Europe Biobank Week 2016
Update on Ethical, Legal, and Societal Issues
At the Europe Biobank Week in Vienna, members of all European ethics committees (EC) had an initial discussion on the conditions of mutually recognizing European EC votes for medical research projects. Existing solutions, pitfalls and challenges at the European level were highlighted, and models of how to achieve mutual EC recognition were discussed. This dialogue is to be continued next year in Stockholm in order to further develop the initial agreements made at the Vienna meeting.
During the congress, a number of important ELSI themes were addressed, including new concepts and tools for public engagement (participation of patients and the public in biobanking) (B1, B6) and strategies for biobanks' public outreach (B7). Existing solutions for particular ELSI challenges were debated in session B2; A.M. Tassé (Montréal, Canada) reported on the difficulties of gathering biosamples from various studies for medical crossover projects, because study-specific consent forms do not always allow a use of the samples beyond the indicated purpose. To solve this issue, R. Jahns (Würzburg, Germany) proposed the German broad consent template, which would allow for cross-border exchange of biomaterials and related data. A. Cambon-Thomsen (Toulouse, France) presented the Bio-Resource Impact Factor (BRIF) initiative for facilitating the sharing of bioresources through incentives and tools, which still awaits broad implementation in order to trace bioresources and standardize the citation of bioresources in the academic literature according to the CoBRA guideline (BMC Med. 2015,13:266). Next, H. Langhof (Hannover, Germany) reported on the results of a survey on access policies in biobank research and their public availability. Internationally, only 14% of biobanks make their access policies publicly available. Lastly, P. Manders (Nijmegen, NL) proposed a workflow for dealing with unsolicited findings in (genetic) research, differing between "single candidate gene testing" and "whole exome analysis," the latter generally involving an "unsolicited findings committee." From an ethical and legal point of view, the presentation given by I. Schlünder and M. Sariyar (TMF/GBN, C2) was of utmost interest to biobanks involved in genetic research; according to their reflections and in terms of current practice, whole genomic data cannot be anonymized.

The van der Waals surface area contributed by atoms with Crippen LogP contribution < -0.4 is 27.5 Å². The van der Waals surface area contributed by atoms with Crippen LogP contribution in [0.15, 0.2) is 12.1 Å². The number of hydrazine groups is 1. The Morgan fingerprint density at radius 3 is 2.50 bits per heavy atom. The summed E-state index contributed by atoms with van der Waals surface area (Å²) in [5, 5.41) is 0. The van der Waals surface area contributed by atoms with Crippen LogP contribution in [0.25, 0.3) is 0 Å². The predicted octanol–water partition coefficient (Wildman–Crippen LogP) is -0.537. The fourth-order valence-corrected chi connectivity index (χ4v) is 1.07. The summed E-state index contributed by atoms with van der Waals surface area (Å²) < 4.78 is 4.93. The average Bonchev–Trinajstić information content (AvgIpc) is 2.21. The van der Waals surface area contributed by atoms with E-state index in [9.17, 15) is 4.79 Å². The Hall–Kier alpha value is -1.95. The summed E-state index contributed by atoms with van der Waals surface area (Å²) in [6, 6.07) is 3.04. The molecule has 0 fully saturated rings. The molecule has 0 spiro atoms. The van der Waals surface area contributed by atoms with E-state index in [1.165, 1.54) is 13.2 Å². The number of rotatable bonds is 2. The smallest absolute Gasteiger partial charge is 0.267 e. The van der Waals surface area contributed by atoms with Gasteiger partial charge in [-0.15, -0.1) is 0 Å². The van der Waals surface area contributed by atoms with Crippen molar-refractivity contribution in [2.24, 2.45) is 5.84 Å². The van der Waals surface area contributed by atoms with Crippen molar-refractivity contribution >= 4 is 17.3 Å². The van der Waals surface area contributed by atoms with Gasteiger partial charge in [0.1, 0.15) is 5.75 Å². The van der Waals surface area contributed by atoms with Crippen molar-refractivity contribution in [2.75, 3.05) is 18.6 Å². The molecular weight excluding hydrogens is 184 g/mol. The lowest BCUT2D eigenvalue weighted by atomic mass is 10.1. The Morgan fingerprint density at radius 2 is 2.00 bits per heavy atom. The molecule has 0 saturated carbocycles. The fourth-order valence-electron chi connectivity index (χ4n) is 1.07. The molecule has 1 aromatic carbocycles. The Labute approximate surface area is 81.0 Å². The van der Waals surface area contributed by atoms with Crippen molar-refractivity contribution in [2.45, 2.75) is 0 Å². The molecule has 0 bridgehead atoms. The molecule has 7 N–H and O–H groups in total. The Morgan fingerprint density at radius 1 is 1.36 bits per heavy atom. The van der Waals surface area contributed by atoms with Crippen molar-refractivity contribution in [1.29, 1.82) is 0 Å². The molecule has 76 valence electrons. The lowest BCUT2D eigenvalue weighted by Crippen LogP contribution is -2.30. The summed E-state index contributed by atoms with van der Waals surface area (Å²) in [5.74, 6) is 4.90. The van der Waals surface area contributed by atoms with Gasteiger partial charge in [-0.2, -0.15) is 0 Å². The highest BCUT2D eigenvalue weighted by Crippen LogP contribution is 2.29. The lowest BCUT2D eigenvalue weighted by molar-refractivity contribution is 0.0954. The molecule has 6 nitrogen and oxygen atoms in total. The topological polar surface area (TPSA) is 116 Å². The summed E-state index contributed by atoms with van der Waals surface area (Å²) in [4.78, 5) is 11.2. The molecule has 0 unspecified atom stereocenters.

The upcoming EU data protection regulation (GDPR) was another focus of the Europe Biobank Week. In the research context, no major changes are expected with regard to current data privacy procedures, except for an increased involvement of (and optional feedback to) donors.
Prof. Dr. Roland Jahns
Interdisciplinary Bank of Biomaterials and Data Würzburg (ibdw)